Wednesday, December 18, 2013

18th December, 2013 Ripples Never Come Back

This is the view from my window as I write this morning. I've been awake for about an hour mainly fretting about fretting. I'm reading a book called the Power of the Herd by Linda Kohanov and, like everything I see and read about horses and about life, it unfreezes and then re-freezes the framework I have in my head. This book tells me something I have always known, that although we can act calm, act confident around horses, there is no con in confidence. Horses still know if we are frightened, angry, ambivalent. I've a lot more reading to do but I have always believed that we can work a little magic with matter over mind by acting confident, acting calm, evening acting happy. Just being aware that we have emotions can help us to bring them down just one notch and can convince a horse that we are worth sticking with - more so, we are convincing ourselves that we are worth sticking with. As a little aside, I worked with a woman last year (and her horse) who was a newsreader and every time I took a photo of her she just switched on her radiant smile. She told me that it didn't matter if it didn't reach your eyes, you just had to turn it on. I've done this ever since and I swear that I am actually happier.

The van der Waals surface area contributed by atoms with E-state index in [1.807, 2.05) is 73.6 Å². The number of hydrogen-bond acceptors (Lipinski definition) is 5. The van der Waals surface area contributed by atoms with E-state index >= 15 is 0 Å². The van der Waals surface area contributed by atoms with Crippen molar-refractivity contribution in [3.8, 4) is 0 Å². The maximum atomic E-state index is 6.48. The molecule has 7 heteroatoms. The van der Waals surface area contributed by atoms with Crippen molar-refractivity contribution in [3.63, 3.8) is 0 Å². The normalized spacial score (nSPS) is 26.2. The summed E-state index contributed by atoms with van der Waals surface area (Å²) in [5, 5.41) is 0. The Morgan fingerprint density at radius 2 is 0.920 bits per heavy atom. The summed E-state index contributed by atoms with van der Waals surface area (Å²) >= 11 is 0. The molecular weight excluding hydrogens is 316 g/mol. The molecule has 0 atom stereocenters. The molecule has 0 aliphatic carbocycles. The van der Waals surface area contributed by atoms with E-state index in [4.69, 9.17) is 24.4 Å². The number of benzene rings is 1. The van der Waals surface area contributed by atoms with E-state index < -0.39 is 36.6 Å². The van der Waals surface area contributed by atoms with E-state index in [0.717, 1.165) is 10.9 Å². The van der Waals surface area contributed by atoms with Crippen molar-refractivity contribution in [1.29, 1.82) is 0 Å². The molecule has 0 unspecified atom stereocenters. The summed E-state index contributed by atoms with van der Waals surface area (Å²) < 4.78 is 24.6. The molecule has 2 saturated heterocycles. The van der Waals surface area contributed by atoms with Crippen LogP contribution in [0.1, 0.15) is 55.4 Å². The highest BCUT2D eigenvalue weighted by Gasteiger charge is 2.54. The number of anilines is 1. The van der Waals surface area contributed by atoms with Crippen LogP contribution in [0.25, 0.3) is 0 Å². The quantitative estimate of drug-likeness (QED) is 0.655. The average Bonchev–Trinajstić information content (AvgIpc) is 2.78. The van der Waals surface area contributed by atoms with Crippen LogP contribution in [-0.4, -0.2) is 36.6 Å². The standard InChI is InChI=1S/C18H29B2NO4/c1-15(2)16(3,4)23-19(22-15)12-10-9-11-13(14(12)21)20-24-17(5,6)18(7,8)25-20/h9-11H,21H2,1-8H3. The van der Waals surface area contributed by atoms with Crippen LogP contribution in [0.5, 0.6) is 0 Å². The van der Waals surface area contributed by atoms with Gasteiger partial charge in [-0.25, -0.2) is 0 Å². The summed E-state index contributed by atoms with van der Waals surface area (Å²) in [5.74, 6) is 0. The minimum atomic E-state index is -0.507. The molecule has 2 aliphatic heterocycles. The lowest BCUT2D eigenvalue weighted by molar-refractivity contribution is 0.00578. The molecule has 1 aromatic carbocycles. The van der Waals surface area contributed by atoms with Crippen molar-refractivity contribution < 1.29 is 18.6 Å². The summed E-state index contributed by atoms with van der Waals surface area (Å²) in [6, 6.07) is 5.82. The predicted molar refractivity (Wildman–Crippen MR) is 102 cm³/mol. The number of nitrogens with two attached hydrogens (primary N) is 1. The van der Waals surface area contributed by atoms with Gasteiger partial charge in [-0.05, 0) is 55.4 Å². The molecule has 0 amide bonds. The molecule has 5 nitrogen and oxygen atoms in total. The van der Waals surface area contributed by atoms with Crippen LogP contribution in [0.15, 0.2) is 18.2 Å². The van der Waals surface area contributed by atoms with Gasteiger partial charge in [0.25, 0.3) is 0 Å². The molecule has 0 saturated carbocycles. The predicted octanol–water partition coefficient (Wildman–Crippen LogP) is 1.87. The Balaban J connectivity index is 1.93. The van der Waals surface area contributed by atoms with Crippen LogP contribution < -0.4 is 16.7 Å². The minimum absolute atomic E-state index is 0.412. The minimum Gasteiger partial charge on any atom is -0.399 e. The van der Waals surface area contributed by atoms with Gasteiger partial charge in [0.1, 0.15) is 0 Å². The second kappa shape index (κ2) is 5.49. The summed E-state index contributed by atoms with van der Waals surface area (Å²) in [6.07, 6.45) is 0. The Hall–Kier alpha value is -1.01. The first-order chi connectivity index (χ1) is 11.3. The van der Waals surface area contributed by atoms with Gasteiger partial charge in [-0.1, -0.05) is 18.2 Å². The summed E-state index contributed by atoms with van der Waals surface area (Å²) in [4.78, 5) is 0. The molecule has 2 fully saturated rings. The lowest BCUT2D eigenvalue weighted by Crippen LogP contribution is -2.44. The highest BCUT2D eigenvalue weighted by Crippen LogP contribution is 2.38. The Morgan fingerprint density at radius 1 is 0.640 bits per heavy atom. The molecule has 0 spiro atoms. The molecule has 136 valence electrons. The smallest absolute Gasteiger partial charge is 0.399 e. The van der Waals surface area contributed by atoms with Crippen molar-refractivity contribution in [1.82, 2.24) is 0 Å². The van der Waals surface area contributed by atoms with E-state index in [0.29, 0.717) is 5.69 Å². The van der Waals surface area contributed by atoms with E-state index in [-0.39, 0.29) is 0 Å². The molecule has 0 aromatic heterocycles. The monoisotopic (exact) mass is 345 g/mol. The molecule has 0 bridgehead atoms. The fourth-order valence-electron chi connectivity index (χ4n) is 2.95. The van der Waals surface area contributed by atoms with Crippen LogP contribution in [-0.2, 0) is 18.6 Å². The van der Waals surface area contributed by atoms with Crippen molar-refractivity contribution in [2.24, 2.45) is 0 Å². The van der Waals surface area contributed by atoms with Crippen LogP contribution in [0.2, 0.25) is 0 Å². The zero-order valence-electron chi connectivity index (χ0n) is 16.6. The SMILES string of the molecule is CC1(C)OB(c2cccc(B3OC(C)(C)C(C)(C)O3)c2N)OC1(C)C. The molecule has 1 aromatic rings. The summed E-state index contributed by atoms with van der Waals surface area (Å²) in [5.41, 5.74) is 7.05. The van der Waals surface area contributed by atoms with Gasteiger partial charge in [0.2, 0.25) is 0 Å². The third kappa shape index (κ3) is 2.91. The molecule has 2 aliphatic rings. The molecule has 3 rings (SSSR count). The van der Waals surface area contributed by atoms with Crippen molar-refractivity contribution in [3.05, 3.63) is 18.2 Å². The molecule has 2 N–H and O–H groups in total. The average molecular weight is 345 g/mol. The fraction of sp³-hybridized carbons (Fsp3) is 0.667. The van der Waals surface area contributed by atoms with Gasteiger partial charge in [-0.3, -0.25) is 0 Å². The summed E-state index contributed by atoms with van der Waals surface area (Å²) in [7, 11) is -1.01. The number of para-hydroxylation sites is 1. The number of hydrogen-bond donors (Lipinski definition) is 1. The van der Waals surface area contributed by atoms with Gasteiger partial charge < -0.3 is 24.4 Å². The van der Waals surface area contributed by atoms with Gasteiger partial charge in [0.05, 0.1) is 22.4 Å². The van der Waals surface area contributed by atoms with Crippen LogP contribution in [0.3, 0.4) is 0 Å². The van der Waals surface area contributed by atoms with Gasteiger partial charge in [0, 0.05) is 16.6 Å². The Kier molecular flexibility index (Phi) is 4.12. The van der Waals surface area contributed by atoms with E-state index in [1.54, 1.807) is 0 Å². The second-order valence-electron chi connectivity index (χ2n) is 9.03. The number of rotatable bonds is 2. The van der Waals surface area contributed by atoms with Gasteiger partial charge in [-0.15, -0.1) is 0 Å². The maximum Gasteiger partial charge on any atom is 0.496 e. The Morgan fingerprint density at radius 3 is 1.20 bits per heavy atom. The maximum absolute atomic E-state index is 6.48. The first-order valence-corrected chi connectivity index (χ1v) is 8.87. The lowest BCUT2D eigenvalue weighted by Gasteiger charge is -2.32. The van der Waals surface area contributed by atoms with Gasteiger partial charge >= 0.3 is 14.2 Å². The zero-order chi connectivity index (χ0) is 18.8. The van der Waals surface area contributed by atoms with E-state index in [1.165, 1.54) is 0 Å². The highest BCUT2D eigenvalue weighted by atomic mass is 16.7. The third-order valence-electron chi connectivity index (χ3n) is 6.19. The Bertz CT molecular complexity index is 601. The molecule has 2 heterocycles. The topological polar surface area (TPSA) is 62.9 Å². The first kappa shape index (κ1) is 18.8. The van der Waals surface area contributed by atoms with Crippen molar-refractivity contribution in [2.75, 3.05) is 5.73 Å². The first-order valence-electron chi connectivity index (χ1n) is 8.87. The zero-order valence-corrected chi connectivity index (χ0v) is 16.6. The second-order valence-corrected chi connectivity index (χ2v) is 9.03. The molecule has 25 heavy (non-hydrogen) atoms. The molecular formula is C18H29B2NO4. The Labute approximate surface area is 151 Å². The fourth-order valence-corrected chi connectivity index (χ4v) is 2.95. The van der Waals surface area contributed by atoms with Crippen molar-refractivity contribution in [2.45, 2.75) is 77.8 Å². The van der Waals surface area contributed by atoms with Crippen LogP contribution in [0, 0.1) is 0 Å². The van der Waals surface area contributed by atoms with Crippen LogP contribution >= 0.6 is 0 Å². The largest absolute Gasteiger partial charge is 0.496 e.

I read a ditty on Facebook that said that peace didn't come when you had sorted everything out, if you found peace first them everything would sort itself out. Nice thought. I have always been terrified of peace as for me it represents death. As someone who has suffered from misophonia for most of my life, peace translates into silence and then I would be able to hear every irritating sound such as ticking clocks and even people breathing as if amplified through loud speakers. I can only get such peace when I am alone or with a horse. Even my sleep is littered with dreams, good and bad, as my brain processes everything that has gone on the day before.

The problem with being told to have a 'mind like still water', to quote Mark Rashid, is that we imagine that it is a mind that is totally still. Perhaps it is only a mind that is not at odds with itself. I have decided to try re-framing my thoughts about my own fretfulness and instead to applaud my lively brain which can be so creative, full of energy and logical. More of a going with the flow I suppose than a still pond. Of course I may end up at sea!

99% of my work with horses is really about the emotions of their owners. Yesterday I was phoned by a young woman who said that she was panicking and upset because she had bought a new pony and the the wrong one had been delivered. She'd had to get the vet out to scan its microchip and then arrange to have it taken back to the owner all at her own expense, financially and emotionally. By the time I spoke to her for a second time, she had arranged the transport, swapped the ponies over and arranged another vet's visit to make sure that she had got the right one this time (three identical looking ponies in one field!). Far from panicking, it seemed to me that she had been extremely logical and practical and had got everything under control!

My New Year's resolution then will be to embrace my emotions and let them work for me, not against me.